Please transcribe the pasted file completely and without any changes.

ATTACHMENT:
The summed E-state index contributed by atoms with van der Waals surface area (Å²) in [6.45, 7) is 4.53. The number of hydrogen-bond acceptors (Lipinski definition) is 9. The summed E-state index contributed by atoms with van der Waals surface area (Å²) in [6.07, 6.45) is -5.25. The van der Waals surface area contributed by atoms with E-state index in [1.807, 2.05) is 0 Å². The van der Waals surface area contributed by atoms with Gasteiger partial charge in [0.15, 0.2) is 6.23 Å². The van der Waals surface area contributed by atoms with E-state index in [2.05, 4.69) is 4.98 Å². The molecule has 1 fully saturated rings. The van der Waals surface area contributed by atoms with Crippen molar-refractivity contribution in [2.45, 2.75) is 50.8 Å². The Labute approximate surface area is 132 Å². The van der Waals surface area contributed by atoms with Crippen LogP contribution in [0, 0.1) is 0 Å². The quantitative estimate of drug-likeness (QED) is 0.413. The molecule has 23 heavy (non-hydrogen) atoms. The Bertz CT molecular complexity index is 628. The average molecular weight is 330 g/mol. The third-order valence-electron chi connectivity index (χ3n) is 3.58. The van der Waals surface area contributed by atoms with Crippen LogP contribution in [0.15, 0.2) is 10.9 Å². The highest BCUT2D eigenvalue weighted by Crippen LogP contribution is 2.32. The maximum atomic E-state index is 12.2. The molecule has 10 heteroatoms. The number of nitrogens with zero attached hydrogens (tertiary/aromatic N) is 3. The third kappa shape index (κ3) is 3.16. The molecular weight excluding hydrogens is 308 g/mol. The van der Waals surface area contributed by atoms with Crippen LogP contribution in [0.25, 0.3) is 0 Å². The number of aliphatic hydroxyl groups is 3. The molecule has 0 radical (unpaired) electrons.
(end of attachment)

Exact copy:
The summed E-state index contributed by atoms with van der Waals surface area (Å²) in [6.45, 7) is 4.53. The number of hydrogen-bond acceptors (Lipinski definition) is 9. The summed E-state index contributed by atoms with van der Waals surface area (Å²) in [6.07, 6.45) is -5.25. The van der Waals surface area contributed by atoms with E-state index in [1.807, 2.05) is 0 Å². The van der Waals surface area contributed by atoms with Gasteiger partial charge in [0.15, 0.2) is 6.23 Å². The van der Waals surface area contributed by atoms with E-state index in [2.05, 4.69) is 4.98 Å². The molecule has 1 fully saturated rings. The van der Waals surface area contributed by atoms with Crippen molar-refractivity contribution in [2.45, 2.75) is 50.8 Å². The Labute approximate surface area is 132 Å². The van der Waals surface area contributed by atoms with Crippen LogP contribution in [0, 0.1) is 0 Å². The quantitative estimate of drug-likeness (QED) is 0.413. The molecule has 23 heavy (non-hydrogen) atoms. The Bertz CT molecular complexity index is 628. The average molecular weight is 330 g/mol. The third-order valence-electron chi connectivity index (χ3n) is 3.58. The van der Waals surface area contributed by atoms with Crippen LogP contribution in [0.15, 0.2) is 10.9 Å². The highest BCUT2D eigenvalue weighted by Crippen LogP contribution is 2.32. The maximum atomic E-state index is 12.2. The molecule has 10 heteroatoms. The number of nitrogens with zero attached hydrogens (tertiary/aromatic N) is 3. The third kappa shape index (κ3) is 3.16. The molecular weight excluding hydrogens is 308 g/mol. The van der Waals surface area contributed by atoms with Crippen LogP contribution in [0.25, 0.3) is 0 Å². The number of aliphatic hydroxyl groups is 3. The molecule has 0 radical (unpaired) electrons.